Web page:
Expostulation and Reply
WHY, William, on that old grey stone,Thus for the length of half a day, Why, William, sit you thus alone, And dream your time away? "Where are your books?--that light bequeathed To Beings else forlorn and blind! Up! up! and drink the spirit breathed From dead men to their kind. "You look round on your Mother Earth, As if she for no purpose bore you; As if you were her first-born birth, And none had lived before you!" One morning thus, by Esthwaite lake, When life was sweet, I knew not why, To me my good friend Matthew spake, And thus I made reply: "The eye--it cannot choose but see; We cannot bid the ear be still; Our bodies feel, where'er they be, Against or with our will. "Nor less I deem that there are Powers Which of themselves our minds impress; That we can feed this mind of ours In a wise passiveness. "Think you, 'mid all this mighty sum Of things for ever speaking, That nothing of itself will come, But we must still be seeking? "--Then ask not wherefore, here, alone, Conversing as I may, I sit upon this old grey stone, And dream my time away.
Believed to be the first gay Minnesota soldier to die in the Iraq and Afghanistan wars, Wilfahrt (pronounced WIHL’-furt), who enlisted in the Army in January 2009 and was deployed to Afghanistan that July, “was a gentle soul,” says his mother Lori. “He was very kind and compassionate. He was interested in a lot of things, but more at a level of detail than what I think most people pursue something. He was fascinated with numbers, and patterns with numbers and palindromes. He would often spot a series of numbers and say, ‘Well, if you add up your birthday and your birthday it equals this.’ Or, ‘All of our birthday dates combined equals our home address.’ Just odd things like that.”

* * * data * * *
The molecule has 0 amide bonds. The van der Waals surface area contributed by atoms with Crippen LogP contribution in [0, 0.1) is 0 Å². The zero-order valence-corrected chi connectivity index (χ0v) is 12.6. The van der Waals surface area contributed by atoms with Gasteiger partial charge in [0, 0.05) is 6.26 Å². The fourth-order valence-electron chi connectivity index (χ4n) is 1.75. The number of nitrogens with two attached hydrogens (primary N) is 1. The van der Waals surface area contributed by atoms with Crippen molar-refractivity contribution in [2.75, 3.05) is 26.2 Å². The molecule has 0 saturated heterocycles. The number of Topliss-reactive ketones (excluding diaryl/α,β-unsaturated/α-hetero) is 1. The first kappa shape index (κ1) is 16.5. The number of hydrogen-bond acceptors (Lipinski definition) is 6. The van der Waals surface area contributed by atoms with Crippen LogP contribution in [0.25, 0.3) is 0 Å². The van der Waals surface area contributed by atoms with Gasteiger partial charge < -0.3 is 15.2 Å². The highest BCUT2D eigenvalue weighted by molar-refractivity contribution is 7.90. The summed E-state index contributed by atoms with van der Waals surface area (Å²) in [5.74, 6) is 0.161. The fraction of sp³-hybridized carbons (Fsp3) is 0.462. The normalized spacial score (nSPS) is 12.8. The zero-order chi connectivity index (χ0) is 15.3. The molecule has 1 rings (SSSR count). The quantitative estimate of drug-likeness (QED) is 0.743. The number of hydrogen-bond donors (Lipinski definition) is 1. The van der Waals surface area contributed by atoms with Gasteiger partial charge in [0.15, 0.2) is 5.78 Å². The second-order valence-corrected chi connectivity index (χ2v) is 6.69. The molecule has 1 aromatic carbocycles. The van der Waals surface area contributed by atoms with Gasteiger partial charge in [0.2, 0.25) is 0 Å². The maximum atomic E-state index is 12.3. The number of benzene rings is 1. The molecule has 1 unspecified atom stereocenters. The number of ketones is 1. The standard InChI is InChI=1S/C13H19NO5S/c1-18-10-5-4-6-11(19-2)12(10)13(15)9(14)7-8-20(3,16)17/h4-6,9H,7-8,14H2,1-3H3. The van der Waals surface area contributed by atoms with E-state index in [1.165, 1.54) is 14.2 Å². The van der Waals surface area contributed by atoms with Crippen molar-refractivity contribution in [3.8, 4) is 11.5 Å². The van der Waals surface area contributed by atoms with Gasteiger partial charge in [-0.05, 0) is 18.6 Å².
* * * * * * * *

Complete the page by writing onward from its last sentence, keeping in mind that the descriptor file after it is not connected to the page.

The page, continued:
He joined the military, Lori says, because he “tried to grow up. He really turned out to be an interesting, wonderful young man. But I think he still sought something else. He was looking for a purpose, a life of meaning.”
As for his sexuality, being gay and joining the military concerned Lori “a lot. I think it concerned him as well. He spent a lot of time thinking about it and he came to terms with it. He knew he would have to go back in the closet, that he would have to keep that to himself. And he did, for at least part of his stay in the Army. But when I talked to him (or when he wrote maybe) when he was in Afghanistan, he said nobody cares. He said, ‘Everybody knows, nobody cares.’ He said, ‘Even the really conservative, religious types, they didn’t care either.’ He said it’s about something else.”
I used the poem above because his father, who along with Wilfahrt mother are fighting for gay marriage in Minnesota, reads a Wordsworth poem each time he visits his son's grave. A lover of literature, Jeff, Andrew's father, always brings a collection of William Wordsworth. As he sits on the marble stone commemorating his son, he reads aloud from a collection of Wordsworth. His wife Lori sits on the ground nearby.
Lori and Jeff Wilfahrt, parents of Andrew Wilfahrt, a gay Army Corporal killed in Afghanistan earlier this year, continue honoring their son's memory in the best way possible: fighting for LGBT equality, especially in Minnesota, a state that may vote to ban gay marriage in 2012.
"I hope my son didn't die for human beings, for Americans, for Minnesotans who would deny him civil rights," Mr. Wilfahrt recently said in a speech about Andrew.
Watch as the Wilfahrts discuss their son's life, including being accepted as openly gay in the army, and explain why they're playing the "trump card" to get straight people on board with pro-gay policies.